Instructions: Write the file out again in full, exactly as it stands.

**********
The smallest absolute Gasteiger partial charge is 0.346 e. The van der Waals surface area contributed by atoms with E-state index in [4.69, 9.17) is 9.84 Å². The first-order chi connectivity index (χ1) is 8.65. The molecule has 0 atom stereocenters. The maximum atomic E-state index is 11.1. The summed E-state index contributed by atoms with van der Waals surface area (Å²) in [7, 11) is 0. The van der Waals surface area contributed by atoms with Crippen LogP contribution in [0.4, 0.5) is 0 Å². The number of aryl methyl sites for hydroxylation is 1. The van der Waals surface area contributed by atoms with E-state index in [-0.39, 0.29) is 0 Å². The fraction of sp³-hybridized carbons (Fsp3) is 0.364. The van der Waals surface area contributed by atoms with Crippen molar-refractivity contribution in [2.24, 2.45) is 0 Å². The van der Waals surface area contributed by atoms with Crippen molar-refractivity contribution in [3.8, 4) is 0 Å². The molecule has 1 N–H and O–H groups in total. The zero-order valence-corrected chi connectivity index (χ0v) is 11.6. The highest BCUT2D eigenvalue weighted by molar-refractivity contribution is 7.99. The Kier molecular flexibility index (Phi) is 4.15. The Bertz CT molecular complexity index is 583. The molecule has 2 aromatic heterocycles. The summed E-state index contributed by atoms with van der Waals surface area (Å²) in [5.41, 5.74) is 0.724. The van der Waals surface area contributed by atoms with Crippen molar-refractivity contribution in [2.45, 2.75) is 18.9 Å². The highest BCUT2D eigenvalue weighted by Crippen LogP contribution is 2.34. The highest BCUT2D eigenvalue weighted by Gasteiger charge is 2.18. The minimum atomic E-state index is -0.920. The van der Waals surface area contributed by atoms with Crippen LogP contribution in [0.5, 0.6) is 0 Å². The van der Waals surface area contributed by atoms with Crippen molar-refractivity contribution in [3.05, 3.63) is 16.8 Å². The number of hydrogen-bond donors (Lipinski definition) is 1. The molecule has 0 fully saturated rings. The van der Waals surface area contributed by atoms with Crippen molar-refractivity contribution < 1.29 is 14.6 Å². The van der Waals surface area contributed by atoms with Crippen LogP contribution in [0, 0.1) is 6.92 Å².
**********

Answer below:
The smallest absolute Gasteiger partial charge is 0.346 e. The van der Waals surface area contributed by atoms with E-state index in [4.69, 9.17) is 9.84 Å². The first-order chi connectivity index (χ1) is 8.65. The molecule has 0 atom stereocenters. The maximum atomic E-state index is 11.1. The summed E-state index contributed by atoms with van der Waals surface area (Å²) in [7, 11) is 0. The van der Waals surface area contributed by atoms with Crippen LogP contribution in [0.4, 0.5) is 0 Å². The number of aryl methyl sites for hydroxylation is 1. The van der Waals surface area contributed by atoms with E-state index in [-0.39, 0.29) is 0 Å². The fraction of sp³-hybridized carbons (Fsp3) is 0.364. The van der Waals surface area contributed by atoms with Crippen molar-refractivity contribution in [2.24, 2.45) is 0 Å². The van der Waals surface area contributed by atoms with Crippen molar-refractivity contribution in [3.8, 4) is 0 Å². The molecule has 1 N–H and O–H groups in total. The zero-order valence-corrected chi connectivity index (χ0v) is 11.6. The highest BCUT2D eigenvalue weighted by molar-refractivity contribution is 7.99. The Kier molecular flexibility index (Phi) is 4.15. The Bertz CT molecular complexity index is 583. The molecule has 2 aromatic heterocycles. The summed E-state index contributed by atoms with van der Waals surface area (Å²) in [5.41, 5.74) is 0.724. The van der Waals surface area contributed by atoms with Crippen molar-refractivity contribution in [2.45, 2.75) is 18.9 Å². The highest BCUT2D eigenvalue weighted by Crippen LogP contribution is 2.34. The highest BCUT2D eigenvalue weighted by Gasteiger charge is 2.18. The minimum atomic E-state index is -0.920. The van der Waals surface area contributed by atoms with Crippen LogP contribution in [0.5, 0.6) is 0 Å². The van der Waals surface area contributed by atoms with Crippen molar-refractivity contribution in [3.05, 3.63) is 16.8 Å². The number of hydrogen-bond donors (Lipinski definition) is 1. The molecule has 0 fully saturated rings. The van der Waals surface area contributed by atoms with Crippen molar-refractivity contribution < 1.29 is 14.6 Å². The van der Waals surface area contributed by atoms with Crippen LogP contribution in [0, 0.1) is 6.92 Å².